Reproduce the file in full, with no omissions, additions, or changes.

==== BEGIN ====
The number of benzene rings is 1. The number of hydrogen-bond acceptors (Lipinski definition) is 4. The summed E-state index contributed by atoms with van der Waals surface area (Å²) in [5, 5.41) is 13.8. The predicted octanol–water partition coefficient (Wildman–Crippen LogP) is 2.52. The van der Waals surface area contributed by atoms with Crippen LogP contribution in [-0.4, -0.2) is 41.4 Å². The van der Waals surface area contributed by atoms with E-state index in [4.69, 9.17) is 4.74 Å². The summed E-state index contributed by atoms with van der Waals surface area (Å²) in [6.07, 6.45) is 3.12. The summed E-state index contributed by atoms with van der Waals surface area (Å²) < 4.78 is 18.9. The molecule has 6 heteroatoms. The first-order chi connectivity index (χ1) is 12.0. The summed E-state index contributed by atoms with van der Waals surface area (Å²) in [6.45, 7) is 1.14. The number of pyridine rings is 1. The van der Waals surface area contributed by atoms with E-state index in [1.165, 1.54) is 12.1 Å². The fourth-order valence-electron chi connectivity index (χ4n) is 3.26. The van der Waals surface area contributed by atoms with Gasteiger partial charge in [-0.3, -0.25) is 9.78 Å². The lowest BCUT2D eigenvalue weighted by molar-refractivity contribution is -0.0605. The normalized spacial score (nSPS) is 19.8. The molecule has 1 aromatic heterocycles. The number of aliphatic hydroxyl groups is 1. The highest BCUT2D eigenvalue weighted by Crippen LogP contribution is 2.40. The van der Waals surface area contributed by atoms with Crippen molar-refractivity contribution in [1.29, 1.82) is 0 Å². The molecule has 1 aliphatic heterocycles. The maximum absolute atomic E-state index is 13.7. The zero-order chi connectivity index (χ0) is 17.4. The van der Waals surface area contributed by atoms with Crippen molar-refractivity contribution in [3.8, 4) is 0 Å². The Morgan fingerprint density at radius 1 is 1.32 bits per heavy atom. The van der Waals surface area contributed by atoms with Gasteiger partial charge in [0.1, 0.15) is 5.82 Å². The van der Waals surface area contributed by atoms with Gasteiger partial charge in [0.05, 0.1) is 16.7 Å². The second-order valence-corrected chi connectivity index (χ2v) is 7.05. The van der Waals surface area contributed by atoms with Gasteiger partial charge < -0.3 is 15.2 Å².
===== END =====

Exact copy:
The number of benzene rings is 1. The number of hydrogen-bond acceptors (Lipinski definition) is 4. The summed E-state index contributed by atoms with van der Waals surface area (Å²) in [5, 5.41) is 13.8. The predicted octanol–water partition coefficient (Wildman–Crippen LogP) is 2.52. The van der Waals surface area contributed by atoms with Crippen LogP contribution in [-0.4, -0.2) is 41.4 Å². The van der Waals surface area contributed by atoms with E-state index in [4.69, 9.17) is 4.74 Å². The summed E-state index contributed by atoms with van der Waals surface area (Å²) in [6.07, 6.45) is 3.12. The summed E-state index contributed by atoms with van der Waals surface area (Å²) < 4.78 is 18.9. The molecule has 6 heteroatoms. The first-order chi connectivity index (χ1) is 12.0. The summed E-state index contributed by atoms with van der Waals surface area (Å²) in [6.45, 7) is 1.14. The number of pyridine rings is 1. The van der Waals surface area contributed by atoms with E-state index in [1.165, 1.54) is 12.1 Å². The fourth-order valence-electron chi connectivity index (χ4n) is 3.26. The van der Waals surface area contributed by atoms with Gasteiger partial charge in [-0.3, -0.25) is 9.78 Å². The lowest BCUT2D eigenvalue weighted by molar-refractivity contribution is -0.0605. The normalized spacial score (nSPS) is 19.8. The molecule has 1 aromatic heterocycles. The number of aliphatic hydroxyl groups is 1. The highest BCUT2D eigenvalue weighted by Crippen LogP contribution is 2.40. The van der Waals surface area contributed by atoms with Crippen molar-refractivity contribution in [1.29, 1.82) is 0 Å². The molecule has 1 aliphatic heterocycles. The maximum absolute atomic E-state index is 13.7. The zero-order chi connectivity index (χ0) is 17.4. The van der Waals surface area contributed by atoms with Crippen molar-refractivity contribution in [3.8, 4) is 0 Å². The Morgan fingerprint density at radius 1 is 1.32 bits per heavy atom. The van der Waals surface area contributed by atoms with Gasteiger partial charge in [0.1, 0.15) is 5.82 Å². The van der Waals surface area contributed by atoms with Gasteiger partial charge in [0.05, 0.1) is 16.7 Å². The second-order valence-corrected chi connectivity index (χ2v) is 7.05. The van der Waals surface area contributed by atoms with Gasteiger partial charge < -0.3 is 15.2 Å².